Notre Dame among five teams in trouble

Kansas isn’t the only team in America that’s struggling right now.

Here are five other squads that might stumble into conference play due to some early problems.

  1. Notre Dame (7-3): The Fighting Irish entered the season ranked 21st in the Associated Press preseason poll. And that’s where the hype stopped for this new ACC member. Notre Dame’s upset loss to North Dakota State in South Bend, Ind., on Wednesday night was the team’s third of the year. In each loss, opponents have made at least 48 percent of their shots against Mike Brey’s squad (48 percent for Indiana State, 56.9 percent for Iowa and 51 percent for North Dakota State).

  2. BYU (8-3): The Cougars entered the week averaging 89.9 ppg, sixth in the country. They put up 112 points against Stanford, 90 against Iowa State and 96 against UMass. Tyler Haws and Matt Carlino comprise one of the best offensive combos in college basketball. But BYU’s poor defense could ruin its chances of snatching the West Coast Conference title from Gonzaga. The Cougars entered the week with the 318th-ranked scoring defense after giving up 80.4 ppg in their first 10 matchups. That’s a problem.

  3. Marquette (5-4): The Golden Eagles were picked as the Big East favorites prior to the start of the season. But they’re having a lot of trouble on offense. The backcourt that led Buzz Williams’ program to the Elite Eight last season is gone. And Marquette, 83rd in adjusted offensive efficiency per KenPom.com, just can’t score consistently. The Golden Eagles scored just 35 points in a November loss to Ohio State. They’ve failed to break 60 points three times this season. They have three players averaging double figures (Jamil Wilson, Davante Gardner and Todd Mayo) but they haven’t been consistent.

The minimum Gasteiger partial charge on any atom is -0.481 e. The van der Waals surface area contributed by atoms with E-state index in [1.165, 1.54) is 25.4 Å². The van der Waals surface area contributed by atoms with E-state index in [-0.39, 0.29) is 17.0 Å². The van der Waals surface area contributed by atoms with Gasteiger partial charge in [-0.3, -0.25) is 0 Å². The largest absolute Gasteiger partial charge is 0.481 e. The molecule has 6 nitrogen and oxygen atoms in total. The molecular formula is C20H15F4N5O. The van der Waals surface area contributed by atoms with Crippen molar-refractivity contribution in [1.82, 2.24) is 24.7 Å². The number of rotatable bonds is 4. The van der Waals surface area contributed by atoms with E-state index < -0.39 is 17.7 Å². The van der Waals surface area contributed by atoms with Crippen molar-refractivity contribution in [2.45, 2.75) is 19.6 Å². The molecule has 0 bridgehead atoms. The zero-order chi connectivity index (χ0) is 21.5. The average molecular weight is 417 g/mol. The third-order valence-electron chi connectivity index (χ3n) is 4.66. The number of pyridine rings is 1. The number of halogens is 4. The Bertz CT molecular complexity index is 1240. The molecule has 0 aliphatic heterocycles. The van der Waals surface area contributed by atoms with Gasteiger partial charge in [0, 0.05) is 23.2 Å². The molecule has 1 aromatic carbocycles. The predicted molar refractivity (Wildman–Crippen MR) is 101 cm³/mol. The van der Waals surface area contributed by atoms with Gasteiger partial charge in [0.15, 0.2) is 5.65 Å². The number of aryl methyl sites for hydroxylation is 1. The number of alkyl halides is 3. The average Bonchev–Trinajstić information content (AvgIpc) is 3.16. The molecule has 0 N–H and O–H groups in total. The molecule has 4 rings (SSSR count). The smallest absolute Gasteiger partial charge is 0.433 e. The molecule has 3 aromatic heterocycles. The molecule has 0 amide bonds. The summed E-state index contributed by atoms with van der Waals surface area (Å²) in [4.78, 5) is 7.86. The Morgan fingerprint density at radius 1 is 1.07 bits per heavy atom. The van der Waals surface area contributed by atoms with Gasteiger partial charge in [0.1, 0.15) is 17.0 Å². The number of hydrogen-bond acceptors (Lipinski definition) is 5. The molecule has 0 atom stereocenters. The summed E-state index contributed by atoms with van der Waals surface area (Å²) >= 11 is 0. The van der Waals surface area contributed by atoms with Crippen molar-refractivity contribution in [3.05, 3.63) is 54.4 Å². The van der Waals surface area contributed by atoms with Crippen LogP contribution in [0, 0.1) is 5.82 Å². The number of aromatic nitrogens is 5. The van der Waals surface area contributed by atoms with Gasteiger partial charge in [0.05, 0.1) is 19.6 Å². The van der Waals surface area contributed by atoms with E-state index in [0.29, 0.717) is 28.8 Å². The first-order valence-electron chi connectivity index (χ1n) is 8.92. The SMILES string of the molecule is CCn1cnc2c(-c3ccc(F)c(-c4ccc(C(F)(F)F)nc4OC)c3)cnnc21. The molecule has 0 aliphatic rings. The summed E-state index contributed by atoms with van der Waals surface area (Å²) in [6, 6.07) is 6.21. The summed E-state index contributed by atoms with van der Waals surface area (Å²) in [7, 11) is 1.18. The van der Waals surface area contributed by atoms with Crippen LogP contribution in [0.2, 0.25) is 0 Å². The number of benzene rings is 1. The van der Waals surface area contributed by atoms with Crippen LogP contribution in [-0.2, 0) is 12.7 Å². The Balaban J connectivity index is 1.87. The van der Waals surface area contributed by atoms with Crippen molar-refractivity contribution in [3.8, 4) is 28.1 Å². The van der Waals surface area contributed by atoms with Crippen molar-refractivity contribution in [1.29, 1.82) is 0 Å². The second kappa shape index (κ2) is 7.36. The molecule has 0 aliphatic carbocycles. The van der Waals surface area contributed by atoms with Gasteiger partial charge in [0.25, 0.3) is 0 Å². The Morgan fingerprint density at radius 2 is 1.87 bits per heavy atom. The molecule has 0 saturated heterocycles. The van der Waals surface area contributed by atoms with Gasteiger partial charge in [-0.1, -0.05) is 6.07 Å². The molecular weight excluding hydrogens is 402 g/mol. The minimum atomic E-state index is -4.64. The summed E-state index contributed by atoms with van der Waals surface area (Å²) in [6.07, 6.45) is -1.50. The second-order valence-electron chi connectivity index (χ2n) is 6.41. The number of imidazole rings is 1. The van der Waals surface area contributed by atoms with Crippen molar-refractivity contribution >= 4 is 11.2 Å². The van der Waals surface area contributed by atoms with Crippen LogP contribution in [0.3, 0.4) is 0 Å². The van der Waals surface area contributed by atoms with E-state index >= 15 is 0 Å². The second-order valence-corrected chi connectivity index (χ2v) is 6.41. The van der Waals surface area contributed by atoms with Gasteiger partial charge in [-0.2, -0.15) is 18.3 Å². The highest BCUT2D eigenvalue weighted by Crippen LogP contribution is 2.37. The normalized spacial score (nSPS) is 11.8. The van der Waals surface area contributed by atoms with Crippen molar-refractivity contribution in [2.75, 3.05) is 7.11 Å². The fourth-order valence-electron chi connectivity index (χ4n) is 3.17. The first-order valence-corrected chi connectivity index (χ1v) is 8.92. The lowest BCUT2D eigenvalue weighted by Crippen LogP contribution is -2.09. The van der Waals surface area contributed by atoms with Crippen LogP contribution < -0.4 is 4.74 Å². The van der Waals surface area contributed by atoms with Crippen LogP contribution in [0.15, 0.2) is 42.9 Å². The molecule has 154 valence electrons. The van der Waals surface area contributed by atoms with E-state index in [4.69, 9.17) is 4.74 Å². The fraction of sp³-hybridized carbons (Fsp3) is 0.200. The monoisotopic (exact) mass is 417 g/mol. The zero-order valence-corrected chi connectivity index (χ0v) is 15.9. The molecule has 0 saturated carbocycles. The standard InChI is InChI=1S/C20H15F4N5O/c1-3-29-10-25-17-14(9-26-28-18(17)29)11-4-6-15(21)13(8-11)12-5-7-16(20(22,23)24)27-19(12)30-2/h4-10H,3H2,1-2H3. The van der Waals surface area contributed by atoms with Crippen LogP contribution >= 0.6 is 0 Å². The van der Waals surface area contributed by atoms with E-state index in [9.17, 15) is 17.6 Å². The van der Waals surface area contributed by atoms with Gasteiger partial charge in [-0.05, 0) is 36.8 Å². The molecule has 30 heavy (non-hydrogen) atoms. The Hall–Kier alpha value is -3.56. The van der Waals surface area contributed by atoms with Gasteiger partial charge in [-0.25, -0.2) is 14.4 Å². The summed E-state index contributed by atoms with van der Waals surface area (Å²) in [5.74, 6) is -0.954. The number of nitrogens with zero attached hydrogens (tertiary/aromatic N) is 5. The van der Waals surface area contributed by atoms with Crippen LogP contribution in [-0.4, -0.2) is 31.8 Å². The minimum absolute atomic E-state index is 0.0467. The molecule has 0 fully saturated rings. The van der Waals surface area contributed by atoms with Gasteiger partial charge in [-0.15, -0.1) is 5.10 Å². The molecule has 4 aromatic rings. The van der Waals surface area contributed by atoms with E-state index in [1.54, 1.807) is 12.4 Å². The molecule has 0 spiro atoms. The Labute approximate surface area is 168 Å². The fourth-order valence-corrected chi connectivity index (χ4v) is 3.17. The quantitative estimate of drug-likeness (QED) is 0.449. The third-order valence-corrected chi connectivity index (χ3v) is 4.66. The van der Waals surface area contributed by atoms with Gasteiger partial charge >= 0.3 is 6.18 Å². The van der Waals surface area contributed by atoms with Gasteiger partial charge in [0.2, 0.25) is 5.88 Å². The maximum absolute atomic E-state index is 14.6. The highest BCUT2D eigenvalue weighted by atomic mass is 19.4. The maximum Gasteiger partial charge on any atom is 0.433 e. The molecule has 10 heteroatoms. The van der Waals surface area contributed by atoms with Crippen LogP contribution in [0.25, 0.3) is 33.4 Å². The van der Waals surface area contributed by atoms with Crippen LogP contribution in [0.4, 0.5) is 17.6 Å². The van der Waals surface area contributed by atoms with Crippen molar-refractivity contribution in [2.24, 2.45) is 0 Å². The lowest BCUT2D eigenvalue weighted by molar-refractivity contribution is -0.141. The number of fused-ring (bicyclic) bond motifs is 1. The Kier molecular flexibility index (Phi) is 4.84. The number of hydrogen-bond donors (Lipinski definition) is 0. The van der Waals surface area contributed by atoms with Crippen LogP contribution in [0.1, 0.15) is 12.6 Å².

4. UNLV (3-4): Most teams suffer after losing key players. But the Runnin’ Rebels’ problems are a combination of departures -- Anthony Bennett was the No. 1 pick in last summer’s draft and Mike Moser transferred to Oregon -- and limited cohesiveness due to a multitude of new faces. Bryce Dejean-Jones (13.3 ppg) is one of just three UNLV players who logged 5.0 mpg or more last year. Dave Rice’s program is 260th in adjusted offensive efficiency. That’s what happens when a team loses more than 50.0 ppg of production.

  5. Temple (4-4): Even without last year’s star Khalif Wyatt (20.5 ppg), the Owls appeared to be potential contenders for the inaugural American Athletic Conference crown before the season started. But Temple has a multitude of problems. The Owls are shooting just 43.7 percent from the field, 211th overall. They’ve also given up 74.8 ppg, the ninth-ranked scoring defense in the American thus far. And they’re also at the bottom of the conference in 3-point shooting (30.3 percent from beyond the arc). Where should Fran Dunphy begin? The list of problems is lengthy and it grew after Saturday’s overtime loss to Texas.